209200 Assessing Community Readiness for Tobacco Policy Change in Indigenous Communities

Monday, November 9, 2009

Wendi L. Siebold, MA, MPH , Evaluation, Management & Training Associates, Northwest Regional Office, Seattle, WA
Joyce M. McFarland, BA , Students for Success, Nez Perce Tribe, Lapwai, ID
In 2007, the Nez Perce Tribe's Tobacco Prevention Coalition was funded by the Robert Wood Johnson Foundation to expand its second-hand smoking policies on the reservation. Over a period of two months, the Tribe partnered with an outside evaluator to lead tribal members through a community readiness assessment . Employees of Tribal administration offices, the Tribal Health Clinic, Tribal housing, a building manager, and two community members were interviewed about the Nez Perce community's readiness for second-hand smoking policy change across six dimensions: existing second-hand smoking policy efforts, community knowledge about second-hand smoking, community leadership, community climate for second hand smoking policy efforts, community knowledge of second hand smoking policy efforts, and resources for second hand smoking policy efforts.

By successfully conducting their own community readiness assessment, the Nez Perce Tribe was able to pass a Tribal resolution to ban second-hand smoking in or near Tribal buildings, and engage Tribal members in larger efforts to curb tobacco and other substance use in the community. In this presentation, we will emphasize a) the use of community readiness interviews as a sustainable tool for community assessment in Native communities, b) the model of a collaborative, sustained relationship between an evaluation firm and a Tribal entity, and c) the applicability of a community readiness assessment tool for policy change in tobacco and other areas of health policy change.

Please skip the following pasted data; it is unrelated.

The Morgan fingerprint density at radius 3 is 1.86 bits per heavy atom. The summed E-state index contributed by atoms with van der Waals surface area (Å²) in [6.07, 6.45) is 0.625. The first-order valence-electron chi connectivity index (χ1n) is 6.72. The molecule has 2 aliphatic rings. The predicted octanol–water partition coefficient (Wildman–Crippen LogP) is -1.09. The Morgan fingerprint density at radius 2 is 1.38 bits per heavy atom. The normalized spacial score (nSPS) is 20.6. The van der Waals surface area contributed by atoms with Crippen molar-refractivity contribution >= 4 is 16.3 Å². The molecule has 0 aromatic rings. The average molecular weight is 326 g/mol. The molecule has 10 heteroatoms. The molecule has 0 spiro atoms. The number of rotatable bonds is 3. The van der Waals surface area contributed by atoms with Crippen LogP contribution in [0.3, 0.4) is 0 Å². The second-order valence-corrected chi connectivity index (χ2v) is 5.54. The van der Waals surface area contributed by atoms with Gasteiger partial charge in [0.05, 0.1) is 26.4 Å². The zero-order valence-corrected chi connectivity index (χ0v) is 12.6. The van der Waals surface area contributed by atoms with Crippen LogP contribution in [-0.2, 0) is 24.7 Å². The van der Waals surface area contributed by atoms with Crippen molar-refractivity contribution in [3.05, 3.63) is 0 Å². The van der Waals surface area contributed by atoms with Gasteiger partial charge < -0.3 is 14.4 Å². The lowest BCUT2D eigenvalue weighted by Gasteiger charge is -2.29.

Learning Objectives:
1. Explain the usefulness of a community readiness assessment as a community-driven data collection method to prepare for policy change. 2. Identify the nine stages of community readiness 3. Design their own community readiness assessment (the basics) 3. Discuss the benefits of community engagement processes within Tribal communities, and the process by which a community assessment may be undertaken to inform policy and program implementation efforts.

Keywords: Native and Indigenous Populations, Tobacco Policy

Presenting author's disclosure statement:
Organization/institution whose products or services will be discussed: N/A

Qualified on the content I am responsible for because: I conducted the research with our community partner and wrote the presentation abstract
Any relevant financial relationships? No

I agree to comply with the American Public Health Association Conflict of Interest and Commercial Support Guidelines, and to disclose to the participants any off-label or experimental uses of a commercial product or service discussed in my presentation.